First, my personal definition of the term: melodrama is a narrative that appeals to our stronger emotions in a lengthy, recurrent, unjustified and exaggerated fashion. Unlike drama, which plays to your sentiments in a more contained and psychologically realistic manner, melodrama overwhelms us with every trick in the book to elicit a powerful emotional reaction by any means necessary.
You can tell from my phrasing that I'm not a fan of the genre, but that's beside the point. Melodrama has its place: operas and soap-operas wouldn't exist without it, and, in moderation, it's a practical way to inject emotion in plots that would be otherwise hermetic and dry.
But even sweetness in excess will make you vomit, and many interesting productions exaggerate it to the point of nausea. Arrival is awesome, but did Amy Adams character (which was basically one the smartest persons on Earth) really need to spend so much time as a freaking wife? We had the coolest movie aliens in the last 20 years, did she really need to marry a boring physicist? And what about the whole parenting conundrum in Interstellar? You're in fucking space, I couldn't care less about your failings as a father! No one could save 1998s Armageddon, but the struggle to explode the giant asteroid heading towards the Earth was way more interesting than Liv Tyler saying goodbye to Bruce Willis over some corny Aerosmith song. The TV show The Killing was particularly annoying... what would prefer, awesome investigation scenes with constant new developments or 30 versions of "look how the same family is grieving in a slightly different way"?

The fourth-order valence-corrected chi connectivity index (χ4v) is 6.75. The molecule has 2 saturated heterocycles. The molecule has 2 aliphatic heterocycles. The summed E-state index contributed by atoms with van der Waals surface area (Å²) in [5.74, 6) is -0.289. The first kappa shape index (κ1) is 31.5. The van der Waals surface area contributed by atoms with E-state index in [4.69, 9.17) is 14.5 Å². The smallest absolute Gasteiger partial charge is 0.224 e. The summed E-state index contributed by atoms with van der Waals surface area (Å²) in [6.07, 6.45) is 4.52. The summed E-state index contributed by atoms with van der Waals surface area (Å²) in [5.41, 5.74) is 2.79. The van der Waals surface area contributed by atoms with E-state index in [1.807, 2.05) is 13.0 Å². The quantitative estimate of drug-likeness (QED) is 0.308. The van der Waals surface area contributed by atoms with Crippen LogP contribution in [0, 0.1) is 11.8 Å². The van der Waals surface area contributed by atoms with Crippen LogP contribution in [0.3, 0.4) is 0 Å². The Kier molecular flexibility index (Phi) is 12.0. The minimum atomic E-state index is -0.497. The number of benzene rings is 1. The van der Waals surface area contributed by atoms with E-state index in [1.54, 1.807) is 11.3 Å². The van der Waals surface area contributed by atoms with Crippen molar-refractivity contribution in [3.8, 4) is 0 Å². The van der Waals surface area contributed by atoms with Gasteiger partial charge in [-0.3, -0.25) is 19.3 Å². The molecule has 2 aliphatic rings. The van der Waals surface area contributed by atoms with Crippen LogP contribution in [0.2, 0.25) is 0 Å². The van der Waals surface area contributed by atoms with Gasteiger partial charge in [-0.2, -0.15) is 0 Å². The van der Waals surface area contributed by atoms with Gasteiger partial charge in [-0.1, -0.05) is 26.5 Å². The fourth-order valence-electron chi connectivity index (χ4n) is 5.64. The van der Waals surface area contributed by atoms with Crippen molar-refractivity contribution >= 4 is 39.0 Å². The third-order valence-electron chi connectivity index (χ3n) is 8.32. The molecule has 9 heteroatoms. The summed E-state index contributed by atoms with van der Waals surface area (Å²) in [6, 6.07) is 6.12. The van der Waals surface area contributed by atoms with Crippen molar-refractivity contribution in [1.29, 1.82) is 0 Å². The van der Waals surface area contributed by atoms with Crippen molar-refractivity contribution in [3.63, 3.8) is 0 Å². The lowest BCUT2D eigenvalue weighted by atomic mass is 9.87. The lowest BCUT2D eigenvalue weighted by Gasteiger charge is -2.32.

But credit where credit is due: some moviemakers know a thing or two about concision. So my props to Fernando Meirelles (City of God), José Padilha (Elite Squad), Alfred Hitchcock, David Fincher, Sidney Lumet, Martin Scorsese, Chad Stahelski (from John Wick!!!!) and many others. Thank you for not wasting my time!
EDIT1: And just make things perfectly clear: my issue is not with the presence of drama or melodrama, but with its amount...
EDIT2: to be even more clear: this does not mean that I wish for all movies to be sterile, dry or devoid of emotional content...
EDIT3: a lot of answers seem to ignore the differences between drama and melodrama, the previous edits and the nuance of the post. Ahh... what can I do? :P